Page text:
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Determing location where electric field is zero?

  1. Jan 8, 2014 #1
    1. The problem statement, all variables and given/known data

    photo.jpg

    2. Relevant equations

    See #1

    3. The attempt at a solution

    Based on the information in the question, I did what I could, but in the back of the book they have an answer of -9.9a and I have no idea how?

    For the +3q on the right, I set the denominator to (2a+r)^2, since its distance would be the square of both the 2a between them as well as the additional r distance between the point and -2q. I am thinking they somehow managed to relate a to r to get rid of r, but I can't seem to figure out how I can do that or in some other way get rid of r?
     
  2. jcsd
  3. Jan 8, 2014 #2

    maajdl

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    Gold Member

    Why (r+2a) and not (r-2a) ?
    Where is the b charge located in your system of coordinates? At x=2a or at x=-2a?
    Why did you expand (r+2a)², does that make your calculations simpler?
     
  4. Jan 8, 2014 #3
    All is correct except that (r[itex]^{2}[/itex] + 4ar + 4a[itex]^{2}[/itex]) is suddenly changed to
    (r[itex]^{2}[/itex] + 4a[itex]^{2}[/itex]).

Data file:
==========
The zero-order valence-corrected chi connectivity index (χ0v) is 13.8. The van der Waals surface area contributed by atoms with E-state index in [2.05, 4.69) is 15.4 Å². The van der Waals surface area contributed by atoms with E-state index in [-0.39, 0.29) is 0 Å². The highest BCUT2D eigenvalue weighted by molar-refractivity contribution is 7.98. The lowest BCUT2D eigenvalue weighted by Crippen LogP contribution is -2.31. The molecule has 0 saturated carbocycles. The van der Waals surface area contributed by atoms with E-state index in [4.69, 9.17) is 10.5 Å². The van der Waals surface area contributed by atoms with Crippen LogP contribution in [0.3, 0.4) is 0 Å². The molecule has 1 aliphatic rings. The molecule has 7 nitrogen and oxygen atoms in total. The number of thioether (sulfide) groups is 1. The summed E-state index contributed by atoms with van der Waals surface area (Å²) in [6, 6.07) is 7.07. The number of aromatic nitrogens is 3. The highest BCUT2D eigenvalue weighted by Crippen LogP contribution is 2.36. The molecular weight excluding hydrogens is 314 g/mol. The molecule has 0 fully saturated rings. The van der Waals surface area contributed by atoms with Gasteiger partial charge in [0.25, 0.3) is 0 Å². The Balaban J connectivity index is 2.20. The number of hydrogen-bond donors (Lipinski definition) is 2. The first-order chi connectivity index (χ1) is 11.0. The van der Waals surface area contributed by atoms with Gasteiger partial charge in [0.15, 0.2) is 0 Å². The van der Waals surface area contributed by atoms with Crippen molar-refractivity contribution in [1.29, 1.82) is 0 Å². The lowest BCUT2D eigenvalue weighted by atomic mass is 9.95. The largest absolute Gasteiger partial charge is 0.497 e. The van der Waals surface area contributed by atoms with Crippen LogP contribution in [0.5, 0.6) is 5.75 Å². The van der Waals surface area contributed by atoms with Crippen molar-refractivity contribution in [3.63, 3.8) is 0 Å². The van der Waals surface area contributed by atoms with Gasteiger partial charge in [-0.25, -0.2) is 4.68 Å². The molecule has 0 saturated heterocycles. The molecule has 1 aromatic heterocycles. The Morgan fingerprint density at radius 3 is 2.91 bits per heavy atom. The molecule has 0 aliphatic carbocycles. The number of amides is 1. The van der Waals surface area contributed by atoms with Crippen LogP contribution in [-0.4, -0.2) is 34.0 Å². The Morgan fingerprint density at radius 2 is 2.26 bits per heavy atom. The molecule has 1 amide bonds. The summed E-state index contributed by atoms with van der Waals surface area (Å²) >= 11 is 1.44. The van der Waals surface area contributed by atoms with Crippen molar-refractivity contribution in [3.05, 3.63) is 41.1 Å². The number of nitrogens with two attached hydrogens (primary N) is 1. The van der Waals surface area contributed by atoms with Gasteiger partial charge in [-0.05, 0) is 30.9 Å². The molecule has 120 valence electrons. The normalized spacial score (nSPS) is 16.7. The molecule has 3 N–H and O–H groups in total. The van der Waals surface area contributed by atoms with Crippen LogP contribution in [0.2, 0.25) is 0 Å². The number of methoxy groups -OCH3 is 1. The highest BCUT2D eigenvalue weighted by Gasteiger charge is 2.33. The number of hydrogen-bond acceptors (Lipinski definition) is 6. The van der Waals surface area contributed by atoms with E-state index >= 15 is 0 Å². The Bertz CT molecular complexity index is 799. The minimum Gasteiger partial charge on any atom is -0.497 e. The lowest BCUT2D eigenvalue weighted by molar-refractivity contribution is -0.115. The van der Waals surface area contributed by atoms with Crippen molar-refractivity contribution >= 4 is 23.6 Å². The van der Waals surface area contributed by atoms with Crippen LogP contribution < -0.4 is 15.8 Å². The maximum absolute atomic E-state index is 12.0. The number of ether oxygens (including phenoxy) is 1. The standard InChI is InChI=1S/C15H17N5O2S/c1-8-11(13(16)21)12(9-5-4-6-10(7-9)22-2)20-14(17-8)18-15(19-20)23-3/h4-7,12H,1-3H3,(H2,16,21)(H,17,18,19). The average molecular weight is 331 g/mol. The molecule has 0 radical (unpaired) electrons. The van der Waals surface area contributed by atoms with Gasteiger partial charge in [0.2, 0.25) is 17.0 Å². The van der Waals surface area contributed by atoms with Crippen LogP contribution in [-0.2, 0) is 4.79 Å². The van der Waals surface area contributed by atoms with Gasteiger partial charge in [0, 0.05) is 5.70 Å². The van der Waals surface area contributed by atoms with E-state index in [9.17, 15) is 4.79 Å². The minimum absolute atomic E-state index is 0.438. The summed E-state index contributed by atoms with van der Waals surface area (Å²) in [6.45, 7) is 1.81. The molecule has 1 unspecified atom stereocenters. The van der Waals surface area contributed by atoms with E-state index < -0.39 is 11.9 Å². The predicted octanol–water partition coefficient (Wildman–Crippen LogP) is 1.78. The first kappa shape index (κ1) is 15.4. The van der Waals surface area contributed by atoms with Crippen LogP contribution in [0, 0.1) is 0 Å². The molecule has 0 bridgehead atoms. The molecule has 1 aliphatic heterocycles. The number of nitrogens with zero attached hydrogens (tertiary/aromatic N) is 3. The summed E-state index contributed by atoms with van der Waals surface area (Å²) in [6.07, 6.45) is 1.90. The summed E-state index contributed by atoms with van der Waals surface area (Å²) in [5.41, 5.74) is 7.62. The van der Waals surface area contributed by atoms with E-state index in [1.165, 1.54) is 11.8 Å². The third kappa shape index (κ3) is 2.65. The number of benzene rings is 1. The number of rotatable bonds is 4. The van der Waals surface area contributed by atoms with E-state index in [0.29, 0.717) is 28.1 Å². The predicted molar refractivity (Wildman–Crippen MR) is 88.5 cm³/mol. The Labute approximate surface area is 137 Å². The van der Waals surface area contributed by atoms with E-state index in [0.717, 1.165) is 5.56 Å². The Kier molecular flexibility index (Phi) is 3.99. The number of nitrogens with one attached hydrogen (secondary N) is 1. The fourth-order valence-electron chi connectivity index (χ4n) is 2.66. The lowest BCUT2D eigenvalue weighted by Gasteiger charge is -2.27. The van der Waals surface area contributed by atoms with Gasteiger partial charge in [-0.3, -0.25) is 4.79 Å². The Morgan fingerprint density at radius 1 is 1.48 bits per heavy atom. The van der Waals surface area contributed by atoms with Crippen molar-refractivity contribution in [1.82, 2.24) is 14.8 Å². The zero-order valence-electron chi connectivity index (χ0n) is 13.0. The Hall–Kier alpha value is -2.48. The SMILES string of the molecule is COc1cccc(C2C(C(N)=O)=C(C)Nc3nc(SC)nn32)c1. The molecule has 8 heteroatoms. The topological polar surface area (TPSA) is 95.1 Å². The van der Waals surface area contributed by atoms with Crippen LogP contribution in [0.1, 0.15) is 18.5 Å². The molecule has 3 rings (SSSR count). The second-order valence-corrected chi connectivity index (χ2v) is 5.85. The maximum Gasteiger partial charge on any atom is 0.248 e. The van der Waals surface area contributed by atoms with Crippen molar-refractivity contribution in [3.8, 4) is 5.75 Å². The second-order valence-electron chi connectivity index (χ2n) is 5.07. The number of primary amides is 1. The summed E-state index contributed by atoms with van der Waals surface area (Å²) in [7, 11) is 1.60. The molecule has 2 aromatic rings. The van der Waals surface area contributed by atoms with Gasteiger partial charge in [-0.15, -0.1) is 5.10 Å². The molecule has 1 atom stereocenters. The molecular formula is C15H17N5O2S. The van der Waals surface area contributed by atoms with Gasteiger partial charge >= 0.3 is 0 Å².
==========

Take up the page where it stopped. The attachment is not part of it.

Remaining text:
Last edited: Jan 8, 2014
  5. Jan 8, 2014 #4
    Thanks, but I'm not seeing how you are getting that? Wouldn't I want to square their combined sum?
     
  6. Jan 8, 2014 #5
    I meant that the term '4ar' must be kept and not lost on the way.
     
  7. Jan 8, 2014 #6
    Oh, yes I did correct that on my personal scribble, just not on that page. Even after I did that however, I still end up with r values in the equation that I can't seem to get rid of as shown here: photo.jpg
     
  8. Jan 8, 2014 #7
    This thing is due tomorrow and I haven't heard back from the professor either, so if anyone has any suggestions, I'm all ears? I did change up my signs, realizing the direction should be expressed as the point from the source of the charge TO the point I am trying to locate, rather than the reverse which I started with. It's frustrating because our book didn't explain how to approach a problem like this, but our professor threw it at us.
     
    Last edited: Jan 8, 2014
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